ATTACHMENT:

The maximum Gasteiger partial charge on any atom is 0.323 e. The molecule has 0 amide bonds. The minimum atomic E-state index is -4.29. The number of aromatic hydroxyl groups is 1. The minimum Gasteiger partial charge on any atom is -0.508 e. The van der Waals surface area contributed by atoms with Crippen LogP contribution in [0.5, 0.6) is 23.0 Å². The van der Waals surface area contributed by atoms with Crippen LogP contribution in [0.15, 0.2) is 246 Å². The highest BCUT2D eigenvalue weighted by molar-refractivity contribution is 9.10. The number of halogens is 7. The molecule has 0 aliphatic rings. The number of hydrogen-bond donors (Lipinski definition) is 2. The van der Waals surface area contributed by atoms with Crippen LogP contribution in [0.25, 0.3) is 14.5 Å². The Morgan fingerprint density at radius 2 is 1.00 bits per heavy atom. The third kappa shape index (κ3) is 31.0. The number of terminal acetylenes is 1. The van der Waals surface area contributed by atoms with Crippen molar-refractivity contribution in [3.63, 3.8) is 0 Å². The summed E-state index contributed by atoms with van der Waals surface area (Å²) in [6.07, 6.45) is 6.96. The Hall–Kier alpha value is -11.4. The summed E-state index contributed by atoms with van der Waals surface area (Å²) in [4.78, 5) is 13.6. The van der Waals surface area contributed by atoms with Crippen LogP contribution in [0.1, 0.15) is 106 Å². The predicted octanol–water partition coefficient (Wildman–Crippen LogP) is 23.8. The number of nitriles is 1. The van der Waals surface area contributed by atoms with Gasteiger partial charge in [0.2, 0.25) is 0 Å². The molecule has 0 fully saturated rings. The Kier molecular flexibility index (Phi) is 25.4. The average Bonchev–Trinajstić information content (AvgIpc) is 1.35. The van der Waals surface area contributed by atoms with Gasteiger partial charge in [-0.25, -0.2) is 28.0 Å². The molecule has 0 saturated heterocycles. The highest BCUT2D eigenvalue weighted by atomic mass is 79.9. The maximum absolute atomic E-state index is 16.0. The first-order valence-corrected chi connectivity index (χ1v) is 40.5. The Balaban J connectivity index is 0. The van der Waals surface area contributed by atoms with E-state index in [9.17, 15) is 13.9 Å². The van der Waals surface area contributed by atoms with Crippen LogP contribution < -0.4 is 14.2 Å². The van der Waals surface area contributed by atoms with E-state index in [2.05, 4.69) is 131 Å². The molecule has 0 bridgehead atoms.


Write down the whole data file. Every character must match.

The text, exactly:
The maximum Gasteiger partial charge on any atom is 0.323 e. The molecule has 0 amide bonds. The minimum atomic E-state index is -4.29. The number of aromatic hydroxyl groups is 1. The minimum Gasteiger partial charge on any atom is -0.508 e. The van der Waals surface area contributed by atoms with Crippen LogP contribution in [0.5, 0.6) is 23.0 Å². The van der Waals surface area contributed by atoms with Crippen LogP contribution in [0.15, 0.2) is 246 Å². The highest BCUT2D eigenvalue weighted by molar-refractivity contribution is 9.10. The number of halogens is 7. The molecule has 0 aliphatic rings. The number of hydrogen-bond donors (Lipinski definition) is 2. The van der Waals surface area contributed by atoms with Crippen LogP contribution in [0.25, 0.3) is 14.5 Å². The Morgan fingerprint density at radius 2 is 1.00 bits per heavy atom. The third kappa shape index (κ3) is 31.0. The number of terminal acetylenes is 1. The van der Waals surface area contributed by atoms with Crippen molar-refractivity contribution in [3.63, 3.8) is 0 Å². The summed E-state index contributed by atoms with van der Waals surface area (Å²) in [6.07, 6.45) is 6.96. The Hall–Kier alpha value is -11.4. The summed E-state index contributed by atoms with van der Waals surface area (Å²) in [4.78, 5) is 13.6. The van der Waals surface area contributed by atoms with Crippen LogP contribution in [0.1, 0.15) is 106 Å². The predicted octanol–water partition coefficient (Wildman–Crippen LogP) is 23.8. The number of nitriles is 1. The van der Waals surface area contributed by atoms with Gasteiger partial charge in [0.2, 0.25) is 0 Å². The molecule has 0 fully saturated rings. The Kier molecular flexibility index (Phi) is 25.4. The average Bonchev–Trinajstić information content (AvgIpc) is 1.35. The van der Waals surface area contributed by atoms with Gasteiger partial charge in [-0.25, -0.2) is 28.0 Å². The molecule has 0 saturated heterocycles. The highest BCUT2D eigenvalue weighted by atomic mass is 79.9. The maximum absolute atomic E-state index is 16.0. The first-order valence-corrected chi connectivity index (χ1v) is 40.5. The Balaban J connectivity index is 0. The van der Waals surface area contributed by atoms with E-state index in [9.17, 15) is 13.9 Å². The van der Waals surface area contributed by atoms with Crippen LogP contribution < -0.4 is 14.2 Å². The van der Waals surface area contributed by atoms with E-state index in [2.05, 4.69) is 131 Å². The molecule has 0 bridgehead atoms.